The guy and I couldn’t make it work, in the end, but the boots and I are still going strong. We’ve trekked up to 4 800 mASL in the Cordillera Blanca, we’ve visited ruins from long-vanished cultures.For the princely sum of 20 Nuevo Soles (about $8 US) I got the holes worn through by my heels patched and my patched-up boots were on my feet again when my patched-up heart and I wandered through Cusco again recently and shared a moment of healing with a man I’ll always, always remember.

They’re almost 6 years old now and they’ve covered a lot of ground, but there’s life in my old boots yet. They’ve outlived three pairs of pricey hiking sneakers and I’ve learnt that no-one can bring out the shine in them like a Peruvian street boot boy. At the end of my project here in Lima I’m hoping we can adventure together through Patagonia for one more grand South American adventure before I head back to Tasmania and work out just what comes next in my life. These boots are my freedom, my adventurous spirit, the wonders I’ve seen and the paths I’ve chosen to tread. Dear old friends who’ve never left a blister, their passing will be mourned, though long may they live on as planters in a happy garden somewhere.

Or expressing that we’ve known it all along.

A story that reminded me of my own little sister…

Amanda Remynse-My favorite pair of boots aren’t even mine. I realize that sounds a bit Dorothy-ish in the Wizard of OZ, but that’s not the case. I’ve actually never even put on these boots. They belong to my sister, who is 9 years younger than I am. I should have known that she’d be more cowgirl than I ever could imagine when she started sleeping with a three-legged plastic pony versus the teddy bears that most kids sleep with. She became a cowgirl at a young age when she realized that she could put on her bright red with bling (sounding Wizard of Oz-ish again) boots all by herself. These boots didn’t require anyone to tie her stupid laces or help her ensure that they got on her feet. She put them on herself and would go out the door. I’m sure 50% of the time they were on the wrong feet but it didn’t matter to her. She had places to go and adventures to make into a reality. Twenty years later, she’s still rocking some boot of some shade. I think that this early independence shaped her entire attitude, as long as she had her boots, red blinged or not, she was invincible.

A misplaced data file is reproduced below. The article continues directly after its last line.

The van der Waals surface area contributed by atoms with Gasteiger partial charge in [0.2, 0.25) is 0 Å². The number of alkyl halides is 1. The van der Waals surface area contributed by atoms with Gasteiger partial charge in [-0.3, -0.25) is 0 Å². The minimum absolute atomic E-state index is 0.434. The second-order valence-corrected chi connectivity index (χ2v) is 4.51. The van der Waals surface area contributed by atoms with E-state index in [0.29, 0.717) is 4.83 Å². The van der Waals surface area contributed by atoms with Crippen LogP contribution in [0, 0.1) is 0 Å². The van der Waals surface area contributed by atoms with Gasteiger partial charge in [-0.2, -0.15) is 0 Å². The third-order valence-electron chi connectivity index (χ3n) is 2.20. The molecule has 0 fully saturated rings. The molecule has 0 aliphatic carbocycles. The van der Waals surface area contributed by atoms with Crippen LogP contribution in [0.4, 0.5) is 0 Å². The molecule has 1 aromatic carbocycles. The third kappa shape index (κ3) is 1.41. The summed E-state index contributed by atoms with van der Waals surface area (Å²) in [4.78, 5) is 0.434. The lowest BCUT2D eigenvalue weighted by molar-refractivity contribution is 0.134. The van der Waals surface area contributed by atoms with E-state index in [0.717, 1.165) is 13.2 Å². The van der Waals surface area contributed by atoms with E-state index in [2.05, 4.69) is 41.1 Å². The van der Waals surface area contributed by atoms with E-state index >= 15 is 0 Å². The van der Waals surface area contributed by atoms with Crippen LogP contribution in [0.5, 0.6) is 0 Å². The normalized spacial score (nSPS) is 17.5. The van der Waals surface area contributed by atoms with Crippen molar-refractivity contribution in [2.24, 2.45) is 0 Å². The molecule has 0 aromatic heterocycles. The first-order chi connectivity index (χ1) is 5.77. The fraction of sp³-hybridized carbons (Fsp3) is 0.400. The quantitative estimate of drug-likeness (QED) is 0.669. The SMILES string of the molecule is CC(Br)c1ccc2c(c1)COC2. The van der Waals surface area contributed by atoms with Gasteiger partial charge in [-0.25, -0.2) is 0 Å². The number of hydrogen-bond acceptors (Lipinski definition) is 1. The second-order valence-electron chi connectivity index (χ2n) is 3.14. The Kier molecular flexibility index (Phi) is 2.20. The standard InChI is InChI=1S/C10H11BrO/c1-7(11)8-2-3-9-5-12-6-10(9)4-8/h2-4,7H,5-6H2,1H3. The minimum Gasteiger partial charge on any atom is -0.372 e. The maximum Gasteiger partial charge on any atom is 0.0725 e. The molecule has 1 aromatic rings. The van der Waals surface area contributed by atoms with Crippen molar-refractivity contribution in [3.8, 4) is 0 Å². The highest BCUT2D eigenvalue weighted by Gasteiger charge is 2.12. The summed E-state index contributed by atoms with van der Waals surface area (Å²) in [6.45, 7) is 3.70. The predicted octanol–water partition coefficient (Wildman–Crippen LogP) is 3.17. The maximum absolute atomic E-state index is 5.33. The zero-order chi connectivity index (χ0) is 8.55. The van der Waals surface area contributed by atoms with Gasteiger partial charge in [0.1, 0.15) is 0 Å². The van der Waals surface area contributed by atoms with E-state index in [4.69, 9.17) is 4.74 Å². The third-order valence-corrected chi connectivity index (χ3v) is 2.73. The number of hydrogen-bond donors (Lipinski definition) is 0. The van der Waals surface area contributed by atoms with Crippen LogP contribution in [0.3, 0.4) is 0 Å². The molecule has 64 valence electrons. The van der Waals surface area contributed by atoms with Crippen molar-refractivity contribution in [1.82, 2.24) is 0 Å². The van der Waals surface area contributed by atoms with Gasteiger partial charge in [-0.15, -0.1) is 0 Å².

Your boots have walked you through starting over:

Kandie's boots

Kandie’s boots

karenrsanderson-My boot story is a little sad…About 15 years ago, I lived in Delaware. I had two pairs of cowboy boots, one pair brown, one pair distressed black. I wore them for years, every day. Then I moved to Albuquerque – again, every day, boots. Then I moved to Minot in the fall of 2010. That winter was brutal, and I had a stinky hot-weather car, so I didn’t get out much, I wasn’t making friends, and I had no job yet. We were warned to get ready for the flood. My son (Air Force) was on special flood duty. My daughter-in-law (Air National Guard) was on special flood duty. I was full-time babysitting my two grandsons. So when my son finally got off, it was THE DAY the sirens were to go off. I had just time to grab some clothes, all my genealogy research, and my books. I lost both pairs of boots and most everything else. 

Stumbled you right into your future husband: 

smartbsolutions boots

Smart B.’s boots